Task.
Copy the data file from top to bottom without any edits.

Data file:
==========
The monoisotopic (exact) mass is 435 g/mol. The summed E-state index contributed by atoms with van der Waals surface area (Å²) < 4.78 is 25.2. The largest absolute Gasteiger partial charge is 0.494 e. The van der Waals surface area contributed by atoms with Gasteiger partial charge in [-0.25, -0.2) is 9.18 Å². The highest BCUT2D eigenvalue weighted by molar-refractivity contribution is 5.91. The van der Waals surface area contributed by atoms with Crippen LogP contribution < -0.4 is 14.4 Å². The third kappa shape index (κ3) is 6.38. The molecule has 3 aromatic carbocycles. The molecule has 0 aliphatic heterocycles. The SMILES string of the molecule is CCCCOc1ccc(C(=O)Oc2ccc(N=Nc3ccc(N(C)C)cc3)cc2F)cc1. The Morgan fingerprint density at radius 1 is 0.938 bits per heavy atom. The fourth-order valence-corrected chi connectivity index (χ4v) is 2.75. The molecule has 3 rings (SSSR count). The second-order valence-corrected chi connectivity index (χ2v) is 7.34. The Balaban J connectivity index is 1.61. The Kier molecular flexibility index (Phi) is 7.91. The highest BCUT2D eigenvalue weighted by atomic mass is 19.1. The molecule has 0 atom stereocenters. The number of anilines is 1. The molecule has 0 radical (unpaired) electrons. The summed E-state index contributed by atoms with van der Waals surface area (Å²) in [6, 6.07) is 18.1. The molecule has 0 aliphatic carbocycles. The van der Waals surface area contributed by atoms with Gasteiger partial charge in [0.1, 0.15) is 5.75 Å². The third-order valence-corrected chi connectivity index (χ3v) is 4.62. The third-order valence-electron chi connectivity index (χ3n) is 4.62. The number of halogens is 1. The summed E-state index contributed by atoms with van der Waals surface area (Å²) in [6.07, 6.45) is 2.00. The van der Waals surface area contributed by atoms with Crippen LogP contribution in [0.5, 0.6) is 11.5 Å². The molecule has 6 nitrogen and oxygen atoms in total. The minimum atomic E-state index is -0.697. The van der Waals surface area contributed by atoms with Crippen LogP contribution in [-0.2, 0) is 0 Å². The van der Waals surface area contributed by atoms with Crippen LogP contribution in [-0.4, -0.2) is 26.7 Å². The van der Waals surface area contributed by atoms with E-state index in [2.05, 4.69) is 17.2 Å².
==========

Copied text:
The monoisotopic (exact) mass is 435 g/mol. The summed E-state index contributed by atoms with van der Waals surface area (Å²) < 4.78 is 25.2. The largest absolute Gasteiger partial charge is 0.494 e. The van der Waals surface area contributed by atoms with Gasteiger partial charge in [-0.25, -0.2) is 9.18 Å². The highest BCUT2D eigenvalue weighted by molar-refractivity contribution is 5.91. The van der Waals surface area contributed by atoms with Crippen LogP contribution < -0.4 is 14.4 Å². The third kappa shape index (κ3) is 6.38. The molecule has 3 aromatic carbocycles. The molecule has 0 aliphatic heterocycles. The SMILES string of the molecule is CCCCOc1ccc(C(=O)Oc2ccc(N=Nc3ccc(N(C)C)cc3)cc2F)cc1. The Morgan fingerprint density at radius 1 is 0.938 bits per heavy atom. The fourth-order valence-corrected chi connectivity index (χ4v) is 2.75. The molecule has 3 rings (SSSR count). The second-order valence-corrected chi connectivity index (χ2v) is 7.34. The Balaban J connectivity index is 1.61. The Kier molecular flexibility index (Phi) is 7.91. The highest BCUT2D eigenvalue weighted by atomic mass is 19.1. The molecule has 0 atom stereocenters. The number of anilines is 1. The molecule has 0 radical (unpaired) electrons. The summed E-state index contributed by atoms with van der Waals surface area (Å²) in [6, 6.07) is 18.1. The molecule has 0 aliphatic carbocycles. The van der Waals surface area contributed by atoms with Gasteiger partial charge in [0.1, 0.15) is 5.75 Å². The third-order valence-corrected chi connectivity index (χ3v) is 4.62. The third-order valence-electron chi connectivity index (χ3n) is 4.62. The number of halogens is 1. The summed E-state index contributed by atoms with van der Waals surface area (Å²) in [6.07, 6.45) is 2.00. The van der Waals surface area contributed by atoms with Crippen LogP contribution in [0.5, 0.6) is 11.5 Å². The molecule has 6 nitrogen and oxygen atoms in total. The minimum atomic E-state index is -0.697. The van der Waals surface area contributed by atoms with Crippen LogP contribution in [-0.2, 0) is 0 Å². The van der Waals surface area contributed by atoms with Crippen LogP contribution in [-0.4, -0.2) is 26.7 Å². The van der Waals surface area contributed by atoms with E-state index in [2.05, 4.69) is 17.2 Å².